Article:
One of the major challenges faced by schools is that of of of offering “steady state” educational development, when educational systems seem to be always changing priorities. Very rarely during the course of the year is They’re good public city about education. Inevitably, students in Australia are compared with each other in terms of NAPLAN performance. They are also regularly compared with overseas students. For the most part it’s the negatives that get an airing. The way publicity comes across, gives the impression that most of our students are years and years behind their peers in countries with whom they are compared. This in turn leads to negative commentary about the quality about teachers.

While there are points of difference between Australian students and their overseas counterparts, the majority of our students are doing well. Comparisons need to be kept in perspective. Our students may be adrift in terms of some academic comparison. However, these “points of difference” are often fairly minimal.

The plus side of education for our schools is the concentration on holistic education and the development of personality and character within young people.
Our teachers are generally caring, concerned and empathetic. They consider students as people. They don’t regard them as being empty vessels into which knowledge has to be poured.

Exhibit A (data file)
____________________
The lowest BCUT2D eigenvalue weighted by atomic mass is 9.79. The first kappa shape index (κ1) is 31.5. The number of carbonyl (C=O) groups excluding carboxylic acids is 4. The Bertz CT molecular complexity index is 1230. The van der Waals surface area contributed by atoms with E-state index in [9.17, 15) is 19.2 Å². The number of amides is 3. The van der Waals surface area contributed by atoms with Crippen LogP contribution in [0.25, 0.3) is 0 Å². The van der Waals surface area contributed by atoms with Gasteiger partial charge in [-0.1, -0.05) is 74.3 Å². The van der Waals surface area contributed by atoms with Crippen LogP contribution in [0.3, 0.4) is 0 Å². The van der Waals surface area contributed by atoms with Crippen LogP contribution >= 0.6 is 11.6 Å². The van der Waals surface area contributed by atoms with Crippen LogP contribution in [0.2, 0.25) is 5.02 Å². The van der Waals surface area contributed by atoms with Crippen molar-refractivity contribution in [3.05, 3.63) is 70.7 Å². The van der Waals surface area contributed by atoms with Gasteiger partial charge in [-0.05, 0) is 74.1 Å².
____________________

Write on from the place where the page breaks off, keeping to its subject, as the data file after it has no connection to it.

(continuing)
Reflections need to be positive as well as considering ongoing challenges. Of course it’s the time for those who could do better to reflect upon what they can do differently. No student should be satisfied with doing less than their best.

The 2017 school year will be here soon enough. Congratulations to our students and educators for all they have accomplished during 2016. Enjoy a great Christmas and New Year.

HINDSIGHT ON A CAREER

When one begins teaching it’s hard to predict how long a career will be and where it might lead you.

In formal, full time teaching terms my career spanned just on 43 years (beyond graduation).

Without doubt the greatest joy for me is catching up with past students and having conversations with them about the milestones they have reached in life. It is this catching up that makes life as an educator, one of quite regular rejoicement.

Sadly, there have been among those i have taught, a few who have gone off the rails. Thieves, perpetrators of assault, rapists and murderers have been past members of schools with which I have associated. But for every one person who has slipped, there are a thousand who have done well and who are making a quality contribution to life.

I mourn the few who have failed and wish them repentance and recovery. And I rejoice in the many who have brought blessing and joy to others,m to the world, and into their own fulfilled lives.

NAPLAN NEEDS A RETHINK

THINK AGAIN ABOUT NAPLAN